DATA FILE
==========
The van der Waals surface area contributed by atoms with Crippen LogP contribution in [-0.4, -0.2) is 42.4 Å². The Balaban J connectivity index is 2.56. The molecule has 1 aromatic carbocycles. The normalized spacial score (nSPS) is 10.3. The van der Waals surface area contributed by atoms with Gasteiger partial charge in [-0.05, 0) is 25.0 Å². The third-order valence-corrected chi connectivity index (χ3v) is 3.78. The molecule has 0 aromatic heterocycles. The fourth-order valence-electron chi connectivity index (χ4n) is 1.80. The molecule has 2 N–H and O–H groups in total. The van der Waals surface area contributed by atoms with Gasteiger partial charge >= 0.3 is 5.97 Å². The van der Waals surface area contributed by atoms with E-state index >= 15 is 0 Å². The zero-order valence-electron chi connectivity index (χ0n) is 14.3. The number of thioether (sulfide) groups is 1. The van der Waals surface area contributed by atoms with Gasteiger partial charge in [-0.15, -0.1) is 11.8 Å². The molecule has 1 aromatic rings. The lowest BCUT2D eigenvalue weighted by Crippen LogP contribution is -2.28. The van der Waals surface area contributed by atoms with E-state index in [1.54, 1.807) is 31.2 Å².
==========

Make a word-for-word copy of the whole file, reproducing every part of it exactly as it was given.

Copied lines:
The van der Waals surface area contributed by atoms with Crippen LogP contribution in [-0.4, -0.2) is 42.4 Å². The Balaban J connectivity index is 2.56. The molecule has 1 aromatic carbocycles. The normalized spacial score (nSPS) is 10.3. The van der Waals surface area contributed by atoms with Gasteiger partial charge in [-0.05, 0) is 25.0 Å². The third-order valence-corrected chi connectivity index (χ3v) is 3.78. The molecule has 0 aromatic heterocycles. The fourth-order valence-electron chi connectivity index (χ4n) is 1.80. The molecule has 2 N–H and O–H groups in total. The van der Waals surface area contributed by atoms with Gasteiger partial charge >= 0.3 is 5.97 Å². The van der Waals surface area contributed by atoms with E-state index >= 15 is 0 Å². The zero-order valence-electron chi connectivity index (χ0n) is 14.3. The number of thioether (sulfide) groups is 1. The van der Waals surface area contributed by atoms with Gasteiger partial charge in [-0.15, -0.1) is 11.8 Å². The molecule has 1 aromatic rings. The lowest BCUT2D eigenvalue weighted by Crippen LogP contribution is -2.28. The van der Waals surface area contributed by atoms with E-state index in [1.54, 1.807) is 31.2 Å².